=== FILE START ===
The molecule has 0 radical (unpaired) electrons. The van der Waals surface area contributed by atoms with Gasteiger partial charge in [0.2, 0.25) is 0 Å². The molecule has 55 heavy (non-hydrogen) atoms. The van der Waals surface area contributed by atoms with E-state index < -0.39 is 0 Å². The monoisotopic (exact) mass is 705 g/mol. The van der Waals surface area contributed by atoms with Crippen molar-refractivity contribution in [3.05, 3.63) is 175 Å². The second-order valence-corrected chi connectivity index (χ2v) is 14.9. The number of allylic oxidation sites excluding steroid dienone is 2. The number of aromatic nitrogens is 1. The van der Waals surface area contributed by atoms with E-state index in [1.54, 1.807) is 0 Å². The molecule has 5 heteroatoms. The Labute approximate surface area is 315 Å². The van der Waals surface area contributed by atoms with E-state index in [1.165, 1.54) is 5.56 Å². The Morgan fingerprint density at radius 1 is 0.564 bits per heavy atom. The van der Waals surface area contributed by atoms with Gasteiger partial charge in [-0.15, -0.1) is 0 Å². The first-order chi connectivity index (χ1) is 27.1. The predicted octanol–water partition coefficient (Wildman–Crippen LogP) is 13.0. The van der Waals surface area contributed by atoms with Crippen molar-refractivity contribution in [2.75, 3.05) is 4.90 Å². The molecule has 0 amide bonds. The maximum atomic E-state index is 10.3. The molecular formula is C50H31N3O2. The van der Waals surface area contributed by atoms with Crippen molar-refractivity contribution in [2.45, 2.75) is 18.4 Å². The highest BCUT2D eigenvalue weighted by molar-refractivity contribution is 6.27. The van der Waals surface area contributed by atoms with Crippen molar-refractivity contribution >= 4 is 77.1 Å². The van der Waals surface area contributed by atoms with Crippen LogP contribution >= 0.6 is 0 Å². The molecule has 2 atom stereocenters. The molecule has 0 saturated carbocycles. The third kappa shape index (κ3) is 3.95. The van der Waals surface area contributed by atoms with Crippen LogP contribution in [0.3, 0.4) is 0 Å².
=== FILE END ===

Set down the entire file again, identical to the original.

The molecule has 0 radical (unpaired) electrons. The van der Waals surface area contributed by atoms with Gasteiger partial charge in [0.2, 0.25) is 0 Å². The molecule has 55 heavy (non-hydrogen) atoms. The van der Waals surface area contributed by atoms with E-state index < -0.39 is 0 Å². The monoisotopic (exact) mass is 705 g/mol. The van der Waals surface area contributed by atoms with Crippen molar-refractivity contribution in [3.05, 3.63) is 175 Å². The second-order valence-corrected chi connectivity index (χ2v) is 14.9. The number of allylic oxidation sites excluding steroid dienone is 2. The number of aromatic nitrogens is 1. The van der Waals surface area contributed by atoms with E-state index in [1.54, 1.807) is 0 Å². The molecule has 5 heteroatoms. The Labute approximate surface area is 315 Å². The van der Waals surface area contributed by atoms with E-state index in [1.165, 1.54) is 5.56 Å². The Morgan fingerprint density at radius 1 is 0.564 bits per heavy atom. The van der Waals surface area contributed by atoms with Gasteiger partial charge in [-0.15, -0.1) is 0 Å². The first-order chi connectivity index (χ1) is 27.1. The predicted octanol–water partition coefficient (Wildman–Crippen LogP) is 13.0. The van der Waals surface area contributed by atoms with Crippen molar-refractivity contribution in [2.75, 3.05) is 4.90 Å². The molecule has 0 amide bonds. The maximum atomic E-state index is 10.3. The molecular formula is C50H31N3O2. The van der Waals surface area contributed by atoms with Crippen molar-refractivity contribution in [2.45, 2.75) is 18.4 Å². The highest BCUT2D eigenvalue weighted by molar-refractivity contribution is 6.27. The van der Waals surface area contributed by atoms with Crippen molar-refractivity contribution >= 4 is 77.1 Å². The van der Waals surface area contributed by atoms with Crippen LogP contribution >= 0.6 is 0 Å². The molecule has 2 atom stereocenters. The molecule has 0 saturated carbocycles. The third kappa shape index (κ3) is 3.95. The van der Waals surface area contributed by atoms with Crippen LogP contribution in [0.3, 0.4) is 0 Å².